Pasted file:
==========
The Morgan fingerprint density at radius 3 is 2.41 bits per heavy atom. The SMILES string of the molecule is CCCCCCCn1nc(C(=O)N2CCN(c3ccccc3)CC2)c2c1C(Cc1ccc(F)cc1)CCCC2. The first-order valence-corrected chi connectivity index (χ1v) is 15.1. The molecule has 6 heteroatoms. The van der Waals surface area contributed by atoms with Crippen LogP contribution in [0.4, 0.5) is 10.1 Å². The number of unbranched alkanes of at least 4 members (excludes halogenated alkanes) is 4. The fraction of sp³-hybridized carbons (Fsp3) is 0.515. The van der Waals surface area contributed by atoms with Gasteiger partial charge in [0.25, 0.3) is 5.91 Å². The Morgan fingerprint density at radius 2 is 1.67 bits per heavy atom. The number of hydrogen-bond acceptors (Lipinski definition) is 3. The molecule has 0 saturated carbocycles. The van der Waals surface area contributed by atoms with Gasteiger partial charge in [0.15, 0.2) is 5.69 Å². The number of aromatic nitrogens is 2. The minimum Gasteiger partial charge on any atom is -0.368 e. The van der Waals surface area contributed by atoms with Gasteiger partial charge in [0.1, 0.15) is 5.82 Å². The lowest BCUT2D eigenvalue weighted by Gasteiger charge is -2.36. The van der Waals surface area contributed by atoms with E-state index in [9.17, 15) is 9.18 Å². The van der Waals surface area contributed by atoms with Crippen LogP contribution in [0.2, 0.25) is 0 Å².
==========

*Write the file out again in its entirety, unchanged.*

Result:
The Morgan fingerprint density at radius 3 is 2.41 bits per heavy atom. The SMILES string of the molecule is CCCCCCCn1nc(C(=O)N2CCN(c3ccccc3)CC2)c2c1C(Cc1ccc(F)cc1)CCCC2. The first-order valence-corrected chi connectivity index (χ1v) is 15.1. The molecule has 6 heteroatoms. The van der Waals surface area contributed by atoms with Crippen LogP contribution in [0.4, 0.5) is 10.1 Å². The number of unbranched alkanes of at least 4 members (excludes halogenated alkanes) is 4. The fraction of sp³-hybridized carbons (Fsp3) is 0.515. The van der Waals surface area contributed by atoms with Gasteiger partial charge in [0.25, 0.3) is 5.91 Å². The Morgan fingerprint density at radius 2 is 1.67 bits per heavy atom. The number of hydrogen-bond acceptors (Lipinski definition) is 3. The molecule has 0 saturated carbocycles. The van der Waals surface area contributed by atoms with Gasteiger partial charge in [0.15, 0.2) is 5.69 Å². The number of aromatic nitrogens is 2. The minimum Gasteiger partial charge on any atom is -0.368 e. The van der Waals surface area contributed by atoms with Gasteiger partial charge in [0.1, 0.15) is 5.82 Å². The lowest BCUT2D eigenvalue weighted by Gasteiger charge is -2.36. The van der Waals surface area contributed by atoms with E-state index in [9.17, 15) is 9.18 Å². The van der Waals surface area contributed by atoms with Crippen LogP contribution in [0.2, 0.25) is 0 Å².